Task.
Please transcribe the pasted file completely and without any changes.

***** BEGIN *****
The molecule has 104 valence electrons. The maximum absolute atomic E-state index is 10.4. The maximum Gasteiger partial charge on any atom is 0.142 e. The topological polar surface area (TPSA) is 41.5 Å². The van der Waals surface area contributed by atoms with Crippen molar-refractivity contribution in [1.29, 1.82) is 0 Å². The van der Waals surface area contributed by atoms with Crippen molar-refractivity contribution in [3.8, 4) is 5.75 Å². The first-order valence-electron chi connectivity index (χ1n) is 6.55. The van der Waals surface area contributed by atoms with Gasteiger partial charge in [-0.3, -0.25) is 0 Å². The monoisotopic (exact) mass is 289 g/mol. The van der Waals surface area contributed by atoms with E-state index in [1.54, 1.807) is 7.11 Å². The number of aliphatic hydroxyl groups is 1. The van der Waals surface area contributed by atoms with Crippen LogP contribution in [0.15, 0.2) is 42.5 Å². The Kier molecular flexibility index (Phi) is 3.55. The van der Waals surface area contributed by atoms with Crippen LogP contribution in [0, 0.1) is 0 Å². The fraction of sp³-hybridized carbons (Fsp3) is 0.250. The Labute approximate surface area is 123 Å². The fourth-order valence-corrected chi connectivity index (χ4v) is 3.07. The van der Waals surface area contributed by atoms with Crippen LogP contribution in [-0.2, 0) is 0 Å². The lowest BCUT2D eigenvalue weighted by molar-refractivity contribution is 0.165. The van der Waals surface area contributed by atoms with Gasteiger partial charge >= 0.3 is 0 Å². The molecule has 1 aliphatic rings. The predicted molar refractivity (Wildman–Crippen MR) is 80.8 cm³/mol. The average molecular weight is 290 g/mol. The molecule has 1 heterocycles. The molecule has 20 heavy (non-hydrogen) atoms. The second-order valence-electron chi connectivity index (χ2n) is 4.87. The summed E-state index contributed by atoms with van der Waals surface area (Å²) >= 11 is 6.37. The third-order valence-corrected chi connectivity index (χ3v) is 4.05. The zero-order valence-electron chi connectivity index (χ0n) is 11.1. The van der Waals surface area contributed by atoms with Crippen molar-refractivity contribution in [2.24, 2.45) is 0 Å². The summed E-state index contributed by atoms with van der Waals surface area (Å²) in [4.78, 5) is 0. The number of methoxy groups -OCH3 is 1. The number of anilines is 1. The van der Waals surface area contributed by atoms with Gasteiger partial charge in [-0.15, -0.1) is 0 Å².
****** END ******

The molecule has 104 valence electrons. The maximum absolute atomic E-state index is 10.4. The maximum Gasteiger partial charge on any atom is 0.142 e. The topological polar surface area (TPSA) is 41.5 Å². The van der Waals surface area contributed by atoms with Crippen molar-refractivity contribution in [1.29, 1.82) is 0 Å². The van der Waals surface area contributed by atoms with Crippen molar-refractivity contribution in [3.8, 4) is 5.75 Å². The first-order valence-electron chi connectivity index (χ1n) is 6.55. The van der Waals surface area contributed by atoms with Gasteiger partial charge in [-0.3, -0.25) is 0 Å². The monoisotopic (exact) mass is 289 g/mol. The van der Waals surface area contributed by atoms with E-state index in [1.54, 1.807) is 7.11 Å². The number of aliphatic hydroxyl groups is 1. The van der Waals surface area contributed by atoms with Crippen LogP contribution in [0.15, 0.2) is 42.5 Å². The Kier molecular flexibility index (Phi) is 3.55. The van der Waals surface area contributed by atoms with Crippen LogP contribution in [0, 0.1) is 0 Å². The fraction of sp³-hybridized carbons (Fsp3) is 0.250. The Labute approximate surface area is 123 Å². The fourth-order valence-corrected chi connectivity index (χ4v) is 3.07. The van der Waals surface area contributed by atoms with Crippen LogP contribution in [-0.2, 0) is 0 Å². The lowest BCUT2D eigenvalue weighted by molar-refractivity contribution is 0.165. The van der Waals surface area contributed by atoms with Gasteiger partial charge >= 0.3 is 0 Å². The molecule has 1 aliphatic rings. The predicted molar refractivity (Wildman–Crippen MR) is 80.8 cm³/mol. The average molecular weight is 290 g/mol. The molecule has 1 heterocycles. The molecule has 20 heavy (non-hydrogen) atoms. The second-order valence-electron chi connectivity index (χ2n) is 4.87. The summed E-state index contributed by atoms with van der Waals surface area (Å²) >= 11 is 6.37. The third-order valence-corrected chi connectivity index (χ3v) is 4.05. The zero-order valence-electron chi connectivity index (χ0n) is 11.1. The van der Waals surface area contributed by atoms with Crippen molar-refractivity contribution in [2.24, 2.45) is 0 Å². The summed E-state index contributed by atoms with van der Waals surface area (Å²) in [4.78, 5) is 0. The number of methoxy groups -OCH3 is 1. The number of anilines is 1. The van der Waals surface area contributed by atoms with Gasteiger partial charge in [-0.15, -0.1) is 0 Å².